Volume 2 ended with Rihito Sakai (the future Licht Bach) being stripped of his stars, and told that he will be kicked out of school the following day if he doesn’t find a way to steal some. This Plunderer volume 3 review contains major spoilers for Plunder volume 1 and 2, please go read them first!Plunder is available both physically and digitally through Yen Press.
Plunderer volume 3 picks up the story, which shows us just how concerned Rihito is with his lack of stars and impending expulsion. As it turns out, He doesn’t care. The only thing on his mind is panties, panties, panties. It’s literally all he can think about.
And when asked why he’s so calm about everything, he responds that he never wanted to be a soldier in the first place. He’s just there to look out for his friend. Of course, if Rihito had gotten kicked out of school, Licht Bach would never have existed. Therefore, Rihito does find a solution for his star problem. And then, training begins in earnest.
To Kill or Not to Kill
Plunderer volume 3 gives us a more in-depth look into the pre-Waste War world. We learn that starvation reigns supreme, especially when Captain Allen takes our group of time travellers on a field trip into the city. We also learn that the Waste War is going to be so destructive, future soldiers are better off training with medieval weapons instead of modern ones, since the war will eat up so many resources that bullets and fuel will cease to exist.
Through it all, Rihito – who, at his core, hates killing and vows never to take a human life – becomes the de facto leader of the class and convinces them to become a unit that doesn’t kill. Major Schmerman, who loves his students like they’re his children, readily agrees with this course of action.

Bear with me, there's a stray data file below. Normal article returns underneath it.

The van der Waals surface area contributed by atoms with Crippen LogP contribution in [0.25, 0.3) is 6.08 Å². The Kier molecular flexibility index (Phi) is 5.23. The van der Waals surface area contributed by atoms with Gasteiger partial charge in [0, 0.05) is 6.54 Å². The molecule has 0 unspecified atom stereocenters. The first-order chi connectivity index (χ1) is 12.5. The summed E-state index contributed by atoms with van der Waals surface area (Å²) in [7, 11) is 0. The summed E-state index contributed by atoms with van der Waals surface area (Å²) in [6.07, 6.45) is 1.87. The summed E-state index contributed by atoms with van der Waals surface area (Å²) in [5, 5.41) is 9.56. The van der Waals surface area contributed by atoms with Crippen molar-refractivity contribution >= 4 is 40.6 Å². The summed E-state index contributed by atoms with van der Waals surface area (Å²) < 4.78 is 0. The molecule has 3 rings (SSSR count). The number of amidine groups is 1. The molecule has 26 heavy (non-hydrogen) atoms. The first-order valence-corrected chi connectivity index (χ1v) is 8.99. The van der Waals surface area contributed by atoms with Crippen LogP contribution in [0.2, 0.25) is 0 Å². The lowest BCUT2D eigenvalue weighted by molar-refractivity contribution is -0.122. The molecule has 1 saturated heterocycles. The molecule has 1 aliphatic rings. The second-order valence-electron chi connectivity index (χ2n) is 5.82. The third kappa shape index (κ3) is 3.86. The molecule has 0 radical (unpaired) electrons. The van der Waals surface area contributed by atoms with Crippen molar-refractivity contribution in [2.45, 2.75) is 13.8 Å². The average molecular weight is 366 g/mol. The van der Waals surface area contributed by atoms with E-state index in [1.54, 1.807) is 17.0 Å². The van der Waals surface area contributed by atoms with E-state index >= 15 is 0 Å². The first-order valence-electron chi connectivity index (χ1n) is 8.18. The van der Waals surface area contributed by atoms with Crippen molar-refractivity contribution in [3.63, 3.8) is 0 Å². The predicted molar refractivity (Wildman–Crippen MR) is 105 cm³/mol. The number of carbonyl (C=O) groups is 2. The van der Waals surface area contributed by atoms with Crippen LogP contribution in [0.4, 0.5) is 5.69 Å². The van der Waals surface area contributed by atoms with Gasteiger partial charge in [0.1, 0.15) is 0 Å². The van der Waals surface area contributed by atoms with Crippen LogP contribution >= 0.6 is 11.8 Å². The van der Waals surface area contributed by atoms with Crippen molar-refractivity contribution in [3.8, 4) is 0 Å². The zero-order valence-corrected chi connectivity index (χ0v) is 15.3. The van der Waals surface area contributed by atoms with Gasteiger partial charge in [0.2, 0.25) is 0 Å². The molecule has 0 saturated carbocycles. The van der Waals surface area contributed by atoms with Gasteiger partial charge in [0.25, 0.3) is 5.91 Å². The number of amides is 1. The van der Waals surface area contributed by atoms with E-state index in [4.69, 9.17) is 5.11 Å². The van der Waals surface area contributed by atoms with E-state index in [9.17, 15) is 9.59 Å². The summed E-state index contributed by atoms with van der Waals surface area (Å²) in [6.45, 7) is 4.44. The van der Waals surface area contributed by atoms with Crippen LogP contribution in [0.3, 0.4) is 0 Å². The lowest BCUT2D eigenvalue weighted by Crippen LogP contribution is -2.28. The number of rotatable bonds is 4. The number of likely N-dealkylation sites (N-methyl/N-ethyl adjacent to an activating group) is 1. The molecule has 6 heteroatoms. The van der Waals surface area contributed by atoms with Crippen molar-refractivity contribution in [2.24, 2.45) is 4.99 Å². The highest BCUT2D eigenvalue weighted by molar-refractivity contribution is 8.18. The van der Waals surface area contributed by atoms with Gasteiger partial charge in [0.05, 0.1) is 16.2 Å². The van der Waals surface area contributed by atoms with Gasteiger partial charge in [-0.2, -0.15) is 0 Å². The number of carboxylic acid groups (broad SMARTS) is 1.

However, Licht Bach has killed more than five thousand people. The count on his blade reflects that. So what exactly is going on? Where does it all go wrong?
Plunderer volume 3 spoilers
The book doesn’t reveal all the secrets as to where Licht’s future went sideways. It does, however, introduce us to the beginnings of the Ace Project. And it also introduces us to the young version of Nana.
Young Nana has the same time-travelling powers as her future self. That future self has told her that she will be receiving a tall, blond, four-eyed visitor who was there to change the past. Nana finds Jail as he’s spying on the instructors’ underground lab, where the Ace Project experiments are taking place. She has the same message as the future Nana: save Licht.
The future Nana left an SD card for the time travellers to watch, a message that the past Nana cannot look at without altering the future beyond recognition. The group watches the message in the computer lab, revealing what has happened during the three hundred years since the end of the Waste War, and explains why Licht wears a bizarre mask. Also why Alcia has some strange rules (including the ban on flight research) when they are interrupted by a stunned Captain Allen.
At gunpoint and out of options, Jail reveals who they are. Allen, who is all too familiar with Nana and her powers, readily accepts their real identities. He also allows them to stay in school and continue to train. And he takes extra time to prepare Jail, with whom he has a surprising connection.